Life isn’t fair, and my dad died in 1975. My mom never remarried – never dated. Turned down more than a handful of interested men. I’ll never fully understand, but I think for what ever reason my mom had room for one man in her life, and that was my dad and no other. At that point, her work wasn’t a refuge, it became an absolute necessity. By that time, I was working and living at home, but not in a position to help support my mom. She paid off the mortgage on our house, kept up the nearly three acres of property we lived on and eventually helped me financially with my graduate school and the purchase of my first house with Cindy.

She was not only good at her job, she was dedicated. When I was about to head off to graduate school in California, she suddenly faced the reality of that old issue of not driving a car. Where we lived, bus service was not an option and she conquered her fears just enough to let me teach her how to drive a car. Then day after day she faced her never completely vanquished fears of driving, got in her car and drove to work. In the winter, when serious snow storms hit, she was frequently driving to work early in the morning making the first tire tracks in the snow and helping to open the hospital kitchen when others (younger and presumably more capable) called in unable to get to work. She was actually a very good driver and drove until many years later when we moved her to a retirement home in Seattle.

She was also a mentor in her work to many. She loved teaching, and the corollary of developing young people. She found people, mostly younger, who for what ever reason were lost or looking for a purpose and she supported and guided them. Some people collect lost puppies – she collected lost people. In her, they found the grit and drive and work ethic and self confidence and support, and yes, love that helped them find themselves and grow. There is a collection of these people, now grown and successful in their own right who formed a tight knit community of friends around my mother.

She found her own success and confidence in her work. She was recognized professionally, both by her employer and by physicians. She moved from writing diets and supervising food production to counseling patients. She became very active and a leader in the local chapter of the American Dietetic Association, and through that became reacquainted with a daughter of old friends – Cindy Swann. Her push (not subtle) to shove the two of us together resulted in Cindy becoming my wife and mother to our two children.

One reason I know that work was so important to her was that toward the end, when dementia had taken away reality, she always imagined herself back in her working world. She would tell me she at been at meetings, or was working on revising menus, or had been counseling patients. Sometimes, she complained she had been working enough and it was time to retire, some 20 years after she had in fact retired.

So why the pink pillow? When you think of the timeframe of her development as a young woman and the social norms of the time, she was an outlier. She got her college degree, and she worked – hard – until retirement. She raised me, working in multiple part time jobs until I was old enough and in school during the day so that she could go back to full time work. I was what today we would call a latchkey kid. Good thing I never burned the house down.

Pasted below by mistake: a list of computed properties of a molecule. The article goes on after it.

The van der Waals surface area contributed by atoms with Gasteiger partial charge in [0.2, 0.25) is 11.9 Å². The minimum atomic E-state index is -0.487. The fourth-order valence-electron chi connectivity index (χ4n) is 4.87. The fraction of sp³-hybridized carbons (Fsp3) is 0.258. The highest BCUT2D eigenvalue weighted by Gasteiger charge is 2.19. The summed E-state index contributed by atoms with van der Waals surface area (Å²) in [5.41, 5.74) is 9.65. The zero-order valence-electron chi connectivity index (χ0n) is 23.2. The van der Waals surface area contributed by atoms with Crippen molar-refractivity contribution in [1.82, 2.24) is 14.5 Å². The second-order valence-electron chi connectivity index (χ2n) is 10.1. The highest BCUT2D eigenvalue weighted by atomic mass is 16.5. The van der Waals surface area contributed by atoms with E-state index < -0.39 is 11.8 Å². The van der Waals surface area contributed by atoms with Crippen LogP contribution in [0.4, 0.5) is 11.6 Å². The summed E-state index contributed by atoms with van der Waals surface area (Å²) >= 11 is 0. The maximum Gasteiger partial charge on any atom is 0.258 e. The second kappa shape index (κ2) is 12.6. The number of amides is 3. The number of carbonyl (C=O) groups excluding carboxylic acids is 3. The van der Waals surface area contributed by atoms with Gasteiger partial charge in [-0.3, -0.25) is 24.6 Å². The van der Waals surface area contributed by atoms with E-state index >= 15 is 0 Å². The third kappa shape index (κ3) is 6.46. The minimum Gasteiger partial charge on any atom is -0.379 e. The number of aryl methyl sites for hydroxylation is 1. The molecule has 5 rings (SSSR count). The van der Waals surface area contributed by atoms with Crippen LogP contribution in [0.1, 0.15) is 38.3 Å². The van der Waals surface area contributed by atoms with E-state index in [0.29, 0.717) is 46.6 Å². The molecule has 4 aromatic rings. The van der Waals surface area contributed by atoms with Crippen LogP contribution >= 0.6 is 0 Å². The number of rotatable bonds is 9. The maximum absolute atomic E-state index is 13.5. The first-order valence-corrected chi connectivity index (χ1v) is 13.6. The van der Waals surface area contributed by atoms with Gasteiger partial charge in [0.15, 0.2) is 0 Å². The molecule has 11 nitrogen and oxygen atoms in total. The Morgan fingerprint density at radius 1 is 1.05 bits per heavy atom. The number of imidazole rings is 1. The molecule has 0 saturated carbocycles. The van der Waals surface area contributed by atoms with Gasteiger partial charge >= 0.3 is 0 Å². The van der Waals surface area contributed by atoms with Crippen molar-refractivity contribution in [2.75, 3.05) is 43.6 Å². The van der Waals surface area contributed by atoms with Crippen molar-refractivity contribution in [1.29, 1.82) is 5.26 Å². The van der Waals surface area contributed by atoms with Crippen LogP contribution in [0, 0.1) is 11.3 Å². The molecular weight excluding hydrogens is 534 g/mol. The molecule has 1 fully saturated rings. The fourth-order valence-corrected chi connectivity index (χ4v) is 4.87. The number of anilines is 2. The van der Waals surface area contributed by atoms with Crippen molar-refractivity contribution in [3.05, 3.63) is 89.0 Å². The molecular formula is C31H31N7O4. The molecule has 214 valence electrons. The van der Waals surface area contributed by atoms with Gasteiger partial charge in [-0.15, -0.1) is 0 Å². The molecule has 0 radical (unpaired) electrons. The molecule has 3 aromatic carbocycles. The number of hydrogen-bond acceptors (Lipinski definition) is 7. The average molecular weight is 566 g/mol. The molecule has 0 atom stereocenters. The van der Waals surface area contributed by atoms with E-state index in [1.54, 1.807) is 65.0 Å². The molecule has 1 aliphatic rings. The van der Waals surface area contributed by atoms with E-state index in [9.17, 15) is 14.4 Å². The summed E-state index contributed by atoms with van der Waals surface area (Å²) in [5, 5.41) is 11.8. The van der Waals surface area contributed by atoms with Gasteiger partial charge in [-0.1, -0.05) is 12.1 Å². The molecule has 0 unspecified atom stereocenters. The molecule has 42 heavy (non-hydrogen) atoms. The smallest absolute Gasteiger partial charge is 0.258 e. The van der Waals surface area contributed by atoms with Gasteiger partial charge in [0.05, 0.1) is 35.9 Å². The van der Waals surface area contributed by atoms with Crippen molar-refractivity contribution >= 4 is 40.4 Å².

What she saw, through her perspective on women’s lives was both what she accomplished in her work and what she lost in her time as a lover and wife and housewife and mother. She saw women around her who had time during the day to play cards, to socialize at the City Club or Country Club, to volunteer in social service organizations. Their lives were completely unlike hers but in the timeframe were more the “ideal” of a successful woman’s role. She sometimes laughingly would tell me that she would never be a woman eating “bon bons” in some fairy tale life of indolence, with a cook and a maid and a nanny to do all the daily tasks women were otherwise expected to do and that she had to do every day while working full time.

When Dad died, the financial obligations were a crushing burden on her – more psychological than real, but a huge weight on her shoulders. I think more than anything it was her success in meeting that challenge that finally gave her confidence in her own ability as a woman of independent means, even though those means were mostly self-earned through hard work and professional accomplishment, not inherited.

So, the pink silk pillow was her request for that moment of indolence as she passed into death and the beyond. The sheer luxury and femininity of pink silk against the skin of her face and the locks of her hair. A forever in which she would never have to work, never have to feel the responsibility for financial security, never worry about her ability to meet someone else’s demands and expectations.

If there is a heaven where my mother is, I think it is where she and my dad are young and in love with the promise of their life together before them. It is a place close to Bainbridge Island, where she grew up, and where she and Dad can go frequently to visit her mother and father and her brothers. It’s a place where she works, but feels no pressure to do so, where she is recognized for her professional capabilities and where she has the opportunity to help and develop people around her. Most of all, her heaven is a place where she gets to be and gets to do what she wants to be and what she wants to do – not what someone else expects of her. And of course, every night she rests her head on a pink silk pillow in a moment of luxury and self-indulgence before passing into sleep – now forever.

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Memorial Contribution

American Cancer Society

The American Cancer Society P.O. Box 22478 Oklahoma City, OK 73123

Hospice of North Idaho

2290 W. Prairie Ave.
Coeur d' Alene, ID 83815